If people within your organization are telling you ‘This is what our customers want’ (without the data to back it up) then you have a problem. Organizations that excel at experimenting aren’t better at knowing what customers want, they are just better at knowing how to find out.–Mike St, Laurent, WiderFunnel Senior Optimization Strategist
The most effective way to persuade others to adopt an experimentation mindset is to subscribe to your vision. You need to demonstrate the test-and-learn values of an Optimization Champion. Values like:
We listen to our gut, then test what it says.
We gather market research, then test it.
We create best practices, then test them.
We listen to our opinions, then test them.
We hear the advice of others, then test it.
We hear the advice of experts, then test it.
We believe in art and science, creativity and discipline, intuition and evidence, and continuous improvement.
We aim for marketing insights.
We aim to improve business results.
We test because it works.
Scientific testing is our crucible for decision-making.
– Chris Goward in “The Optimization Champion’s Handbook”
Once you have clarified your vision, write it down in a declarative statement. And be ready to communicate your vision over. And over. And over.
Step 2: Get buy-in from stakeholders and leaders.
You can’t achieve a culture of experimentation by yourself. You need testing allies.
Other department leads can help create momentum, acting as internal influencers, inspiring others to adopt an experimentation mindset in their workflow. They can help spread the gospel of a test-and-learn culture.
When executives embrace failure as an inherent and integral part of the learning process, there is a trickle-down effect on the entire enterprise. Increasingly, more employees from more departments are eager to learn about the customer experience and contribute their ideas. With more individuals invested and involved, it’s easier for a company to gain a deeper understanding of its customer base and make informed decisions that drive business value.– Optimizely’s “Creating a Culture of Experimentation”
To do this, you need to understand what will motivate stakeholders to fully adopt an experimentation mindset; how to incentivize them to champion the cause of experimentation. And of course, not everyone will prescribe to your vision.
At least not right away. It may take some finesse. In her Growth & Conversion Virtual Summit presentation, Gretchen Gary, Product Manager at HP, outlined three different types of stakeholders that may have difficulty engaging in a testing culture.
- New employees. Recent hires may have yet to experience a test-and-learn culture in their work histories. When their ideas are then positioned as hypotheses, they may feel threatened by the idea of testing and results.
- Senior-level managers. They have been hired for their expertise and granted the authority to lead projects. They may feel challenged by the need to test their ideas, rather than using their executive judgment.
- Long-term employees. Sometimes the most difficult stakeholders to convince are the employees who have been with your organization for decades and have set workflows. To them, they’ve found a proven process that works and they’re (perhaps) uncomfortable with change.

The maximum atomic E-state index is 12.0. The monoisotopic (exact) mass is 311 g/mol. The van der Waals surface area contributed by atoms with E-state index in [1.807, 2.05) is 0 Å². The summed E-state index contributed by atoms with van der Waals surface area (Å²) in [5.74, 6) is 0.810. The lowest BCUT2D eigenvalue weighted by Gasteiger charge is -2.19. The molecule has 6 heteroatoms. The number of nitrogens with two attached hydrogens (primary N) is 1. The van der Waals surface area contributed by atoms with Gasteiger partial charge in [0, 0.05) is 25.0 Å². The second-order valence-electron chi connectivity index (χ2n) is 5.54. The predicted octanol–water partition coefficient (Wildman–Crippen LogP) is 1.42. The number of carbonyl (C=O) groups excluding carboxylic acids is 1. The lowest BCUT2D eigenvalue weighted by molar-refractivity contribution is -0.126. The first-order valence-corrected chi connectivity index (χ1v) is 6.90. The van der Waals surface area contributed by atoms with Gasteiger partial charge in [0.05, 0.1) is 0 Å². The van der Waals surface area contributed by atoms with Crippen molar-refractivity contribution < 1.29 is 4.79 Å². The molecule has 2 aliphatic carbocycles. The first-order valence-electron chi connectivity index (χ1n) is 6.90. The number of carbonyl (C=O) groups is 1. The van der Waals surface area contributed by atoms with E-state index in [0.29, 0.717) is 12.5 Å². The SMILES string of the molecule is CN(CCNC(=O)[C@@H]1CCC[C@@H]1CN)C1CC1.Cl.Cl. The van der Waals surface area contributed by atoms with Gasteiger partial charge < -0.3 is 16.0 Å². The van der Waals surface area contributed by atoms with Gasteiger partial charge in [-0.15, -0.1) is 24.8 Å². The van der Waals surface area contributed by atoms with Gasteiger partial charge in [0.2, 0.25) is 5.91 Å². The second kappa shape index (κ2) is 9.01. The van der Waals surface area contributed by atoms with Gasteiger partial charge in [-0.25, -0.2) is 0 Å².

The underlying emotions for all three types of stakeholders are the same:
- they may feel threatened by new ideas and concepts;
- they may feel challenged by their reports and/or leaders;
- or they may fear failure, being proved wrong.
Your job is to inspire them to overcome these emotions. You need to communicate the possibilities of experimentation to each department in a way that makes sense for them – particularly in terms of their own performance.
What’s in it for your stakeholders?
You, the Optimization Champion, will need to mitigate different perspectives, opinions, and knowledge levels of testing. You’ll want to:
- Address the questions, “Why should I care?” Or, “What’s in it for me?”
- Tailor your message to each individual leader’s concerns.
The best thing you can do is try to familiarize yourself with [other team’s] KPIs so you can speak their language and know what might drive them to be more involved with your program.– Gretchen Gary
Support your vision of experimentation by building a business case. Leverage existing case studies to demonstrate how similar organizations have achieved growth. And show, through real-world examples, how different internal teams — from product development to marketing, from branding to IT — have incorporated experimentation into their workflows.
Step 3: Clarify your experimentation protocol.
It’s important to create an experimentation protocol so that people across your organization understand how and when they can contribute to the experimentation program.
Remove bottlenecks and unify siloed and understaffed teams by formalizing an optimization methodology, empowering individuals and groups to take ownership to execute it.– Hudson Arnold, Senior Strategy Consultant at Optimizely
A standard process enables any employee to know when they can take ownership over a test and when they’ll need to collaborate with other stakeholders.
Building a test protocol is essential. If I’ve learned anything over the last six years, it is that you really have to have formal test protocol so everyone is aware of how the testing tool works, how a test is operated and performed, and then how you’re reading out your results. You will always get questions about the credibility of the result, so the more education you can do there, the better.– Gretchen Gary